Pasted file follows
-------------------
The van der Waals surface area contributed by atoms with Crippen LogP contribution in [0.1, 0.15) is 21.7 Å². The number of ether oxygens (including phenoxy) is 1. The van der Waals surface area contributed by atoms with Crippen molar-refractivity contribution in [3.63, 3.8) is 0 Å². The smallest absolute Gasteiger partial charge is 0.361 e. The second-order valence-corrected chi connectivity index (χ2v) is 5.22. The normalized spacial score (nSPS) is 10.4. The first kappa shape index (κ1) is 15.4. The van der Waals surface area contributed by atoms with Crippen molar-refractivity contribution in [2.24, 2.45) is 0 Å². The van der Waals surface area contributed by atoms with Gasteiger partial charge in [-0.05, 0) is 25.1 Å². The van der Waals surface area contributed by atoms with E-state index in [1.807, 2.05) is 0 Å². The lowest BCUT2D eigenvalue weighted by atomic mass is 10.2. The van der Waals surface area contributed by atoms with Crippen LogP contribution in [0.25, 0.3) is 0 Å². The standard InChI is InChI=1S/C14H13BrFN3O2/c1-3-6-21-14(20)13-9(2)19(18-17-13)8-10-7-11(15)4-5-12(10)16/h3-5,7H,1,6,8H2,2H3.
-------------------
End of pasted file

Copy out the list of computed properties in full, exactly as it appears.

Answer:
The van der Waals surface area contributed by atoms with Crippen LogP contribution in [0.1, 0.15) is 21.7 Å². The number of ether oxygens (including phenoxy) is 1. The van der Waals surface area contributed by atoms with Crippen molar-refractivity contribution in [3.63, 3.8) is 0 Å². The smallest absolute Gasteiger partial charge is 0.361 e. The second-order valence-corrected chi connectivity index (χ2v) is 5.22. The normalized spacial score (nSPS) is 10.4. The first kappa shape index (κ1) is 15.4. The van der Waals surface area contributed by atoms with Crippen molar-refractivity contribution in [2.24, 2.45) is 0 Å². The van der Waals surface area contributed by atoms with Gasteiger partial charge in [-0.05, 0) is 25.1 Å². The van der Waals surface area contributed by atoms with E-state index in [1.807, 2.05) is 0 Å². The lowest BCUT2D eigenvalue weighted by atomic mass is 10.2. The van der Waals surface area contributed by atoms with Crippen LogP contribution in [0.25, 0.3) is 0 Å². The standard InChI is InChI=1S/C14H13BrFN3O2/c1-3-6-21-14(20)13-9(2)19(18-17-13)8-10-7-11(15)4-5-12(10)16/h3-5,7H,1,6,8H2,2H3.